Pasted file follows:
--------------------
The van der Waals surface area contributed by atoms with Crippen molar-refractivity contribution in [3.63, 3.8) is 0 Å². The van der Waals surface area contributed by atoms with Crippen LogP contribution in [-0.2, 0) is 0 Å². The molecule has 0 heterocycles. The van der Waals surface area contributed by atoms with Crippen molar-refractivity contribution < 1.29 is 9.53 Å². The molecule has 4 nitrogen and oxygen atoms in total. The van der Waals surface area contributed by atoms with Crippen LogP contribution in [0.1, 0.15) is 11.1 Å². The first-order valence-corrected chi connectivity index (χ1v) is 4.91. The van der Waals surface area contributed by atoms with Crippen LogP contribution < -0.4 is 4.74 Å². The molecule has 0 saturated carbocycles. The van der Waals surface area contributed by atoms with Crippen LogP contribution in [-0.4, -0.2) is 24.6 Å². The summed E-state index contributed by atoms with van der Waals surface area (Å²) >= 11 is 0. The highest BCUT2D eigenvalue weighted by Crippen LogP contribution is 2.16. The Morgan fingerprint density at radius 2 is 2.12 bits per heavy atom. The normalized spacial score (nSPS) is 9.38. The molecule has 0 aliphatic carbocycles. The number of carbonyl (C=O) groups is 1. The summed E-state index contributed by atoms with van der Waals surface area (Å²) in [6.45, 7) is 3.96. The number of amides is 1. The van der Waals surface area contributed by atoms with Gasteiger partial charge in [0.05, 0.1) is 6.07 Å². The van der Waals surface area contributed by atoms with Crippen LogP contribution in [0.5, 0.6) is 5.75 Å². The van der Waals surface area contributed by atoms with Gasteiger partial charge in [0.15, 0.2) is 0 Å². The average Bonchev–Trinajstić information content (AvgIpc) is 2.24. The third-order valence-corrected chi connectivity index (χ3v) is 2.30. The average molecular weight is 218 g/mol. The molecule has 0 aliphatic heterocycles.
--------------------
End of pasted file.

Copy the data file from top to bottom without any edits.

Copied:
The van der Waals surface area contributed by atoms with Crippen molar-refractivity contribution in [3.63, 3.8) is 0 Å². The van der Waals surface area contributed by atoms with Crippen LogP contribution in [-0.2, 0) is 0 Å². The molecule has 0 heterocycles. The van der Waals surface area contributed by atoms with Crippen molar-refractivity contribution < 1.29 is 9.53 Å². The molecule has 4 nitrogen and oxygen atoms in total. The van der Waals surface area contributed by atoms with Crippen LogP contribution in [0.1, 0.15) is 11.1 Å². The first-order valence-corrected chi connectivity index (χ1v) is 4.91. The van der Waals surface area contributed by atoms with Crippen LogP contribution < -0.4 is 4.74 Å². The molecule has 0 saturated carbocycles. The van der Waals surface area contributed by atoms with Crippen LogP contribution in [-0.4, -0.2) is 24.6 Å². The summed E-state index contributed by atoms with van der Waals surface area (Å²) >= 11 is 0. The highest BCUT2D eigenvalue weighted by Crippen LogP contribution is 2.16. The Morgan fingerprint density at radius 2 is 2.12 bits per heavy atom. The normalized spacial score (nSPS) is 9.38. The molecule has 0 aliphatic carbocycles. The number of carbonyl (C=O) groups is 1. The summed E-state index contributed by atoms with van der Waals surface area (Å²) in [6.45, 7) is 3.96. The number of amides is 1. The van der Waals surface area contributed by atoms with Gasteiger partial charge in [0.05, 0.1) is 6.07 Å². The van der Waals surface area contributed by atoms with Crippen LogP contribution in [0.5, 0.6) is 5.75 Å². The van der Waals surface area contributed by atoms with Gasteiger partial charge in [0.15, 0.2) is 0 Å². The average Bonchev–Trinajstić information content (AvgIpc) is 2.24. The third-order valence-corrected chi connectivity index (χ3v) is 2.30. The average molecular weight is 218 g/mol. The molecule has 0 aliphatic heterocycles.